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When Duty Calls, Leave Dido


We can tell a great deal about a culture based on what they think about Virgil’s Aeneid.

For example, let’s recall Aeneas’ relationship with Dido. When the hero of the story is washed up on the shores of Carthage, a romance blossoms between him and Carthage’s tragic queen. Dido wants for Aeneas to stay, an offer he surely found tempting, but Aeneas is a man on a mission, “duty-bound” by the gods to go to Rome.

So Aeneas leaves Carthage. The queen, heartbroken, kills herself as his ships leave shore.

I’ll never forget the first time someone asked me, “But do you really think Aeneas did the right thing leaving Dido that way?” It was a possibility I had never considered. Of course he did the right thing. He has a mission from the gods that trumped any desires he may have for a woman. I couldn’t imagine the act to be anything but heroic.

I discovered, however, that the argument goes like this: If Aeneas loved Dido, he would have stayed with her, and because he did not stay with her, either he did not love her at all, or he was a hypocrite who used the gods as an excuse to escape the obligations of his love.

Perhaps it was merely my southern-stoic naiveté that foreclosed any such possibilities in my young mind. To me the hero was the hero. I, the reader, was not to supposed to criticize but to learn, and the lesson was clear: If you must choose between your duty and your desire, there really isn’t a choice at all; there is only duty.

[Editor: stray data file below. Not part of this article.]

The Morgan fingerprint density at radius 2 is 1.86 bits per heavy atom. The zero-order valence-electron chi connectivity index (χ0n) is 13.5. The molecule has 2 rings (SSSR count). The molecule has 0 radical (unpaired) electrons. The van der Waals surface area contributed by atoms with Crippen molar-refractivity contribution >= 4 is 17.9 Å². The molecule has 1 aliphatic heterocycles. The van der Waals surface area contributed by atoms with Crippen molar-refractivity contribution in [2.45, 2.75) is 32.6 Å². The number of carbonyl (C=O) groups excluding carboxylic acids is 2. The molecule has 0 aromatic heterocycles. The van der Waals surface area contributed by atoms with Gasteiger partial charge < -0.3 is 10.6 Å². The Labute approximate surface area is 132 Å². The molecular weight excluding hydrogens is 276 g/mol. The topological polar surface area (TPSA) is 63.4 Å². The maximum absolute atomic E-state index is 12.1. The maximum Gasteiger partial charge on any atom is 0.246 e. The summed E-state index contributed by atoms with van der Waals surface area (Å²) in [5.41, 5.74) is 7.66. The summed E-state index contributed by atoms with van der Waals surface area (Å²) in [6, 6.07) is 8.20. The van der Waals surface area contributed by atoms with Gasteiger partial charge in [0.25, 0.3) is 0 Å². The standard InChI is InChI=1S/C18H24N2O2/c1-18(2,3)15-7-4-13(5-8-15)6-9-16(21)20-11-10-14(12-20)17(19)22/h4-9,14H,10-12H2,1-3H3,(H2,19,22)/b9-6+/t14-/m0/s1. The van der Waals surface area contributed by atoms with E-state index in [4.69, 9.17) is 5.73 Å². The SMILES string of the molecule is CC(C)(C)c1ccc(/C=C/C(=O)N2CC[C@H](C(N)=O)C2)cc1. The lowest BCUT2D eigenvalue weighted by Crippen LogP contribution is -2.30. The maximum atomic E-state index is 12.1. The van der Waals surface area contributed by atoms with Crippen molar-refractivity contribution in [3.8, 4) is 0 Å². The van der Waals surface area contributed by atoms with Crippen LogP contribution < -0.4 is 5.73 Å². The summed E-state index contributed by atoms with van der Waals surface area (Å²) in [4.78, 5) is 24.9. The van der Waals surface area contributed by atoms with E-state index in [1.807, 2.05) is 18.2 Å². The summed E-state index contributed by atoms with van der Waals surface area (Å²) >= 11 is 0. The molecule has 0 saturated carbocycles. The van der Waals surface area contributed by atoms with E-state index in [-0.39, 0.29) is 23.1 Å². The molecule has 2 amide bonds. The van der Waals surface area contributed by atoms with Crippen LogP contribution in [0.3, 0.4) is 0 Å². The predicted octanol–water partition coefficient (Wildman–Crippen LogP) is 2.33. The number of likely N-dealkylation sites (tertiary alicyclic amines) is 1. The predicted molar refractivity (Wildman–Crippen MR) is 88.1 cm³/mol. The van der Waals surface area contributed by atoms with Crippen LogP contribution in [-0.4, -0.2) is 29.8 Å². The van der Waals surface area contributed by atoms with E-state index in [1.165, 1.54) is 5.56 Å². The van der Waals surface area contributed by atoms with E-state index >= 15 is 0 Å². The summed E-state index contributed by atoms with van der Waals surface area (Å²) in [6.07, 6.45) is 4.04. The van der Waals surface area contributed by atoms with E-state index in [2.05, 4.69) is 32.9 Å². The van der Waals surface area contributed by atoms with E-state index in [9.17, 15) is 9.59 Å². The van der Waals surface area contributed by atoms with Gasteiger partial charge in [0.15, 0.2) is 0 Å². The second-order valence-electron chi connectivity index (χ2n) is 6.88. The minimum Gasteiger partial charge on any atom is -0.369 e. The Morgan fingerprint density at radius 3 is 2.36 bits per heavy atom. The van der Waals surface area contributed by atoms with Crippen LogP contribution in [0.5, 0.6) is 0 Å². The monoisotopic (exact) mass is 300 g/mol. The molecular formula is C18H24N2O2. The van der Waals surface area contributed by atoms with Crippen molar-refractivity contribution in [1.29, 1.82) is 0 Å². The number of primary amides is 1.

New textual criticism of the Dido affair reflects much more than petty arguments about a solitary book, but rather an entire cultural shift in what virtue is. Is it about being true to yourself, or is virtue something more?

In Shakespeare’s play, Hamlet, the protagonist’s mother, conspires with his uncle to murder his father so that they might have the throne and each other. When Hamlet confronts his mother, she pleas that she only followed her desires, and that to do otherwise would naturally be hypocritical. Hamlet calls her out, and charges that her act “calls virtue hypocrite.” Instead, he says, she should have tried to “assume a virtue, if you have it not.”

This is not to say that the self is not important. In a very real sense, you cannot find yourself until you deny yourself. After all, who would Aeneas be if the poem ended in the middle of the fourth chapter? If he had stayed—been true to himself—then who would he be? Certainly not the Aeneas that has inspired the Western world for over 2,000 years. That Aeneas, the true Aeneas, is the one we only see when the book and all its trials are complete.


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